How do I reach people who need my work but don’t know it exists?

Q & A by C.J. HaydenThe challenge with marketing unique, experiential work like new healing modalities, personal growth approaches, or transformative group processes is that your ideal prospective clients aren’t already seeking it. They are looking for ways to improve their lives or strengthen their teams, yes, but they aren’t typing words that match your specialized approach into a search engine, nor are they asking friends and colleagues, “Do you know anyone who offers [your unique process]?” This is very different from marketing an easily identifiable line of work like massage therapy or conflict resolution, where people already know they want it and can ask for it by name.

In this situation, your most effective avenue to find new clients is to expose people to your work, so that they can experience a small piece of it, and then realize they want more. Take a few moments to read my article How Can You Sell It If They’ve Never Heard of It?

There are 6 different approaches described there for exposing prospective clients to the type of work you do. Start by choosing just one of those approaches to be your focus and seek out places where you can use that approach to reach people who are pre-disposed to be attracted to what you do. It’s likely you have already identified some of the key benefits your work provides. What categories of people are most likely to need those benefits?

For example, let’s say a key benefit of your work is to help people develop better coping skills. One group of people who might benefit from work like that would be caregivers — those who are caring for others who are ill, disabled, infants, or elders. If you chose classes and workshops as being the approach you’d like to use to expose new people to your work, you would want to seek out places that caregivers are already gathering. You could identify support groups for illnesses and disabilities, networks of single parents, nurses associations, etc. and offer to present a brief workshop to their group.

Remember that in this case, you are using workshops as a marketing strategy, not as a line of business. So you would offer a sample of your work to the organization at no charge, and invite those who attend to experience the work in more depth by participating in a paid seminar or private session.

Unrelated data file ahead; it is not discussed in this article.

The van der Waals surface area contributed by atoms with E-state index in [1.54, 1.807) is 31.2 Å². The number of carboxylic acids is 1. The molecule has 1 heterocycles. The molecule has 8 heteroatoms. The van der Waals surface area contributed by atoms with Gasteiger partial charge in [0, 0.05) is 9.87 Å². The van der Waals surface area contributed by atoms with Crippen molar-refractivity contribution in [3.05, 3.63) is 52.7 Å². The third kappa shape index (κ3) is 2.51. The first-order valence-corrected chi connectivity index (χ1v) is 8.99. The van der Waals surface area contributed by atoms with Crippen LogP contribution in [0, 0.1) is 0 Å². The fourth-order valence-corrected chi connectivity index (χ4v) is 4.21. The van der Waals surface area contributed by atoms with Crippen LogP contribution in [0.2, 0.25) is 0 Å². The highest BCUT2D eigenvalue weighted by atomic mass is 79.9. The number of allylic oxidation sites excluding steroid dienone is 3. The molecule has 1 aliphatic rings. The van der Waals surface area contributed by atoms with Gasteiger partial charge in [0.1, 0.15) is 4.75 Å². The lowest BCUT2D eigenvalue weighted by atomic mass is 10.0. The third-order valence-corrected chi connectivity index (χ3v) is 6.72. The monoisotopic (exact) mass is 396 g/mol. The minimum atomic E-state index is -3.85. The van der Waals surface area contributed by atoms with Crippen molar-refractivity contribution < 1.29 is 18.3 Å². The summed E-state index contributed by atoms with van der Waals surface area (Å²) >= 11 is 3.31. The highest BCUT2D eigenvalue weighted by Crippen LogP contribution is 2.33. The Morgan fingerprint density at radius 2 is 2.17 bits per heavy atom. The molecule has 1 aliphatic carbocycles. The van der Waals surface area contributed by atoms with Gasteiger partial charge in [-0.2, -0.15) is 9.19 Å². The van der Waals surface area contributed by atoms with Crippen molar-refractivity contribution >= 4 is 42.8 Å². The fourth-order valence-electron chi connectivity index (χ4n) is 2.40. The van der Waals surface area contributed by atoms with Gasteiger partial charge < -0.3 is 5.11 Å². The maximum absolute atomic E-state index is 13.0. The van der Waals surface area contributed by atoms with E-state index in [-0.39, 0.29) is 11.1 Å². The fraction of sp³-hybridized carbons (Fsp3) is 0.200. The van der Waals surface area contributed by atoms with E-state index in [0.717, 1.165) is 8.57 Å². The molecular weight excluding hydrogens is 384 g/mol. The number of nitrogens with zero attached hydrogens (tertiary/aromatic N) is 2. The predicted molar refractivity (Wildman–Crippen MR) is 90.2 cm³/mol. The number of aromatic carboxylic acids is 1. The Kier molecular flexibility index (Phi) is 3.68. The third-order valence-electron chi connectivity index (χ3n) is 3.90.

By making use of already-existing groups to engage people in your work, you are short-cutting the effort it takes to find those people and gather them together on your own, which is a huge savings of time and money. You just need to be sure that you pick groups where there would be a clear connection between the group’s purpose and the solution you are offering.

If you find a category of people that seem to be naturally receptive to your work, try to find more people like them before branching out to more categories. So in the example above, if caregivers seem to respond well, look for more caregivers before you try other categories you think might benefit from improved coping skills, like teachers or law enforcement. That way you can benefit from the cargeiver contacts you make by asking for referrals or introductions to other people and organizations they might know.

When you are marketing an unknown option, you must become an educator, teaching people about the unique solution you offer to the problem they have, and demonstrating to them the expertise you have acquired in delivering this specialized approach. That way you will build their trust and increase your credibility at the same time as you are making your work more visible.

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